14th-century Irish castle embraces 21st-century green tech
The new hydro turbine technology is installed at Shane's Castle earlier this year
Northern Ireland’s Shane's Castle demesne, which hosts the annual Planetlove dance festival, has updated its original hydro system installed in 1900 with 21st-century hydro technologies. The hydro system is set to save at least 840 tonnes of CO2 emissions annually and has the potential to power more than 260 houses in the area with clean electricity.
Poised on the shores of Lough Neagh near Randalstown in Co Antrim, Shane’s Castle was built in 1345. The demesne covers 2,600 acres and is the family seat of the O'Neills of Clandeboy who are known for their environmental initiatives.
The castle itself is in ruins due to a fire in 1816 that wiped out everything except the family papers.
According to Library Ireland, the castle derives its name from Shane O'Neill, John the Proud. He was assassinated at a banquet at the instance of the Lord Deputy, who kept his head spiked for months on the tower of Dublin Castle. Based on folklore, the demesne is also thought to have a resident banshee.
The River Main flows through the grounds and is crossed by an ornamental bridge, connecting the grounds with the deer park. The remaining structure, including a unique Camellia House designed by John Nash, is still a prominent feature. The demesne has a rich variety of flora and fauna, including a herd of fallow deer that have been resident there for many years.
The updated hydro system at Shane's Castle is now up and running
A hydro first for the island
This hydro project at Shane’s Castle is the first of its kind in Northern Ireland. Rated at 214 kilowatts, this is the largest single Archimedean Screwgenerator ever installed on the island.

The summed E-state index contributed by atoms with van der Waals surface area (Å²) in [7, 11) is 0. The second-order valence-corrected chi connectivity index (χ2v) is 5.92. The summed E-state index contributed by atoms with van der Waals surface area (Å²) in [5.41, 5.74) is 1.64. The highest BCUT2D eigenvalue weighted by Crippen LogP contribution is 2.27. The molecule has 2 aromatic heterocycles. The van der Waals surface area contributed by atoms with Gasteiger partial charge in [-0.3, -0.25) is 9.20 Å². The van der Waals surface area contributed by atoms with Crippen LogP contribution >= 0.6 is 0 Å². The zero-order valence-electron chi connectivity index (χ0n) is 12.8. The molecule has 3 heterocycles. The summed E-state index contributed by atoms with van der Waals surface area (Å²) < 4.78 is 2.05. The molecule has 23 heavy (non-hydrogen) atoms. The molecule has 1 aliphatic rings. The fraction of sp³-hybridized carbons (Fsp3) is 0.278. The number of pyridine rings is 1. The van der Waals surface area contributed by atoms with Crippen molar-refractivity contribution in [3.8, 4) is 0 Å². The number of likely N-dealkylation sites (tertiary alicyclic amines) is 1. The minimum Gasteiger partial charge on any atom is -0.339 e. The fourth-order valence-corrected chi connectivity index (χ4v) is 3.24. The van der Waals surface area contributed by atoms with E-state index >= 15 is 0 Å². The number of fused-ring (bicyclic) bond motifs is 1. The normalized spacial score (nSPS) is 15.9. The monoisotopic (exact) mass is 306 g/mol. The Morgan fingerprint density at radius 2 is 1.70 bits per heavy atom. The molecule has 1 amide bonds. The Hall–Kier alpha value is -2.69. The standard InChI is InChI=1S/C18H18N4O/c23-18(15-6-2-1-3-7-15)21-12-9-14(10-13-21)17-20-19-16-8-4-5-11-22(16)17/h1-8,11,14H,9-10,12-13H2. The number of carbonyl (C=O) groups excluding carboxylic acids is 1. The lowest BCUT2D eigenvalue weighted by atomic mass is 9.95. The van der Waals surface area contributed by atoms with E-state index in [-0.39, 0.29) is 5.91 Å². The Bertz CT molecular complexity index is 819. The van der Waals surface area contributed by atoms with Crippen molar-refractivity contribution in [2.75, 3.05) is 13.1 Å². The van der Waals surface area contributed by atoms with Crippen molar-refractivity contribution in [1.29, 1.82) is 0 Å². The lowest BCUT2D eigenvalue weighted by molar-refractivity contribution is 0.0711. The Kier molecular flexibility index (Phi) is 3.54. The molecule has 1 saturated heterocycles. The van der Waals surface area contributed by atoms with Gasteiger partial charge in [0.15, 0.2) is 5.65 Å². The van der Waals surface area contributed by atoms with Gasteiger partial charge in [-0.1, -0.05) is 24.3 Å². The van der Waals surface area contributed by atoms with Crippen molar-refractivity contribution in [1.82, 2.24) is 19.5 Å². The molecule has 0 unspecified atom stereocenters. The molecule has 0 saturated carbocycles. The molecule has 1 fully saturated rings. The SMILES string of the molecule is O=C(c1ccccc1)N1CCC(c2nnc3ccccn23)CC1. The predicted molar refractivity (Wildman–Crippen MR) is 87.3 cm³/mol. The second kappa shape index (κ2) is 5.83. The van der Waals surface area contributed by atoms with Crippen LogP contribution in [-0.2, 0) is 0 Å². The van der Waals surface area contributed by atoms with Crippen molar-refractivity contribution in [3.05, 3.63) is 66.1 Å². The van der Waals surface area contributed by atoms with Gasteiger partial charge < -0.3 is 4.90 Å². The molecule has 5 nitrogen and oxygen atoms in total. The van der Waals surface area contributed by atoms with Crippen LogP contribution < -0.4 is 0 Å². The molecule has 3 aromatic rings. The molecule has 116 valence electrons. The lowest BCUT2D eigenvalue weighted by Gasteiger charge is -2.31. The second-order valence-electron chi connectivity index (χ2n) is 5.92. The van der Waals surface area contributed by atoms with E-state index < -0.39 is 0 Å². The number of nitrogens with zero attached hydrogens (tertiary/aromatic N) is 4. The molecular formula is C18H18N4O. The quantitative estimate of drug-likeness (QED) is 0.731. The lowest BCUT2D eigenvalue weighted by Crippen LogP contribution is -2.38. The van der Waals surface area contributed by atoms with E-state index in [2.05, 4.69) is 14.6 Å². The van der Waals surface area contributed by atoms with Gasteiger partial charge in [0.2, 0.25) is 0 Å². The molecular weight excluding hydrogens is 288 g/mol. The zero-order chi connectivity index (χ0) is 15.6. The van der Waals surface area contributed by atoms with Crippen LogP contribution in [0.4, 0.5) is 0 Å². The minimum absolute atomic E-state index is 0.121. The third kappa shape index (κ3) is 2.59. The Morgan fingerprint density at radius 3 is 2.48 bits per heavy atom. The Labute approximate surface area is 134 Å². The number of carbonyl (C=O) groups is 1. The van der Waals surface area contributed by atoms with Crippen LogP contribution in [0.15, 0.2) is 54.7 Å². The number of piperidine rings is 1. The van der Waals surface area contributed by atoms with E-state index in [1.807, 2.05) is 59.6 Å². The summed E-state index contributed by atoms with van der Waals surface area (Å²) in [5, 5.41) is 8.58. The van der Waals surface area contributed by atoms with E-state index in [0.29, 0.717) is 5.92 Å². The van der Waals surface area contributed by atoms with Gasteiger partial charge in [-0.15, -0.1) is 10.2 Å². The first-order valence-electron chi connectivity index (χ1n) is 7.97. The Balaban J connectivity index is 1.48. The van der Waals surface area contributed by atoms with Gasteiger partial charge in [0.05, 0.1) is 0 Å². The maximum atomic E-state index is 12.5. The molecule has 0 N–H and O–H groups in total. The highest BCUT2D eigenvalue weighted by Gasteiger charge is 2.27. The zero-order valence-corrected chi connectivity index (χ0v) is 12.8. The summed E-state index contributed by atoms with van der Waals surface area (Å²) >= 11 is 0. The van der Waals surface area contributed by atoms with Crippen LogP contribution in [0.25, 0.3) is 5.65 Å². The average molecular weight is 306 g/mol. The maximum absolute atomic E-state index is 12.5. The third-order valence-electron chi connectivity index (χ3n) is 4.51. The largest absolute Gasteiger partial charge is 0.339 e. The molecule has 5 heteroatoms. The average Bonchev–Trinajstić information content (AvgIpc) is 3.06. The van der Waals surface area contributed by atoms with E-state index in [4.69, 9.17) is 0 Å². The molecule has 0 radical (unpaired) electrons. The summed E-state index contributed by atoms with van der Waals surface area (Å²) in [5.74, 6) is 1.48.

The O’Neills originally installed a hydro turbine back in 1900. This year the latest generation of the O'Neills decide to replace the original hydro turbine that was used to power the estate before mains electricity was introduced to Shane’s Castle in the 1950s.
The new turbine was designed by Hydroplan and the Archimedean Screw (the actual turbine) equipment, which has also been proven to be fish-friendly, was supplied by Mann Power Consulting based in Yorkshire, in the UK. Irish company Eco Evolution, in association with Mann Power, installed the massive machine at Shane's Castle earlier this year. The scheme was commissioned during the summer and it is now fully operational.
Rated at 214 kilowatts, the hydro turbine is predicted to save at least 840 tonnes of CO2 emissions annually by generating clean, green electricity.
Potential to power 260 houses
According to the O’Neills, the old system was capable of generating a maximum of about 55kW, so the new Archimedean Screw system, with its high efficiency, across a wide range of flows, will have the capability to produce at least five times the amount of energy over the year.
The predicted annual output of the hydro system at the castle is predicted to be 1,300,000 kilowatt hours.
Mary Gethings of Eco Evolution, the Co Wexford company that installed the new hydro system, says an average household uses less than 5,000 kilowatt hours per year, so this hydro scheme has the potential to power more than 260 houses in the locality of Shane’s Castle.
Omagh in Northern Ireland is also embracing hydro technologies.
Omagh District Council recently started work on a hydro project using the weir on the Camowen River, adjacent to Omagh Leisure Complex, to generate electricity through an Archimedean Screw hydro turbine. Rated at 121 kilowatts, the hydro turbine is predicted to save in excess of 133 tonnes of CO2 annually, contributing to the council’s green philosophy.
The hydro scheme is expected to generate sufficient power to meet the needs of Omagh Leisure Complex with excess electricity that’s sold back to the national grid, said Gethings today. Eco Evolution is currently the only company in Ireland specialising in fish-friendly hydro - Archimedean Screw hydro turbine and the traditional water wheel.
Deploying the hydro turbine system on the Camowen River in Omagh
Mann Power managing director Dave Mann brought the Archimedean screw as a generating turbine into the UK for the first time in 2004. At the time, he commissioned the fish passage studies that were instrumental in persuading the Environment Agency in the UK to accept the technology. Speaking this week, he said the Archimedean Screw turbine provides a fish-friendly alternative to conventional turbines, ideally suited to low-head (1m-15m) sites, and sites with fish-protection issues.